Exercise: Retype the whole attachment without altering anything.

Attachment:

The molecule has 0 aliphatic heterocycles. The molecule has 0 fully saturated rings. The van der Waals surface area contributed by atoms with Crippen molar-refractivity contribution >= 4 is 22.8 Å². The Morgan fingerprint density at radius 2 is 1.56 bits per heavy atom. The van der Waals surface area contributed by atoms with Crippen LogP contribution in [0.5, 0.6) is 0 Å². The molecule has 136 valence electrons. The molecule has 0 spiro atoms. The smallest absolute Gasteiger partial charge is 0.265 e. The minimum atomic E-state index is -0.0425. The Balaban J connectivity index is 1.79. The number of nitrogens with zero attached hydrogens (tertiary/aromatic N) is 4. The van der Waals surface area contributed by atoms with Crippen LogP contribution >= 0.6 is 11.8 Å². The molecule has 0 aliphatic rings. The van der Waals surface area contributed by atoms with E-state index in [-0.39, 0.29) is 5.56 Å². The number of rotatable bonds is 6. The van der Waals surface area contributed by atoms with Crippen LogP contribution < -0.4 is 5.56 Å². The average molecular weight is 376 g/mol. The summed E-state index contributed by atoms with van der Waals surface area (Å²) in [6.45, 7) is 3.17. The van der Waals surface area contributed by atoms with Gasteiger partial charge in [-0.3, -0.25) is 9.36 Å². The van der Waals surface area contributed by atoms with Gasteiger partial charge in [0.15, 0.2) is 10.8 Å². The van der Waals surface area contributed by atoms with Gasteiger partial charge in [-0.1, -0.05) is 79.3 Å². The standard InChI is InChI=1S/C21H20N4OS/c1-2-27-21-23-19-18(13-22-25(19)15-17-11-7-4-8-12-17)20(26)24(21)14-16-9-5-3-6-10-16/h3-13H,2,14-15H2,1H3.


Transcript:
The molecule has 0 aliphatic heterocycles. The molecule has 0 fully saturated rings. The van der Waals surface area contributed by atoms with Crippen molar-refractivity contribution >= 4 is 22.8 Å². The Morgan fingerprint density at radius 2 is 1.56 bits per heavy atom. The van der Waals surface area contributed by atoms with Crippen LogP contribution in [0.5, 0.6) is 0 Å². The molecule has 136 valence electrons. The molecule has 0 spiro atoms. The smallest absolute Gasteiger partial charge is 0.265 e. The minimum atomic E-state index is -0.0425. The Balaban J connectivity index is 1.79. The number of nitrogens with zero attached hydrogens (tertiary/aromatic N) is 4. The van der Waals surface area contributed by atoms with Crippen LogP contribution >= 0.6 is 11.8 Å². The molecule has 0 aliphatic rings. The van der Waals surface area contributed by atoms with E-state index in [-0.39, 0.29) is 5.56 Å². The number of rotatable bonds is 6. The van der Waals surface area contributed by atoms with Crippen LogP contribution < -0.4 is 5.56 Å². The average molecular weight is 376 g/mol. The summed E-state index contributed by atoms with van der Waals surface area (Å²) in [6.45, 7) is 3.17. The van der Waals surface area contributed by atoms with Gasteiger partial charge in [-0.3, -0.25) is 9.36 Å². The van der Waals surface area contributed by atoms with Gasteiger partial charge in [0.15, 0.2) is 10.8 Å². The van der Waals surface area contributed by atoms with Gasteiger partial charge in [-0.1, -0.05) is 79.3 Å². The standard InChI is InChI=1S/C21H20N4OS/c1-2-27-21-23-19-18(13-22-25(19)15-17-11-7-4-8-12-17)20(26)24(21)14-16-9-5-3-6-10-16/h3-13H,2,14-15H2,1H3.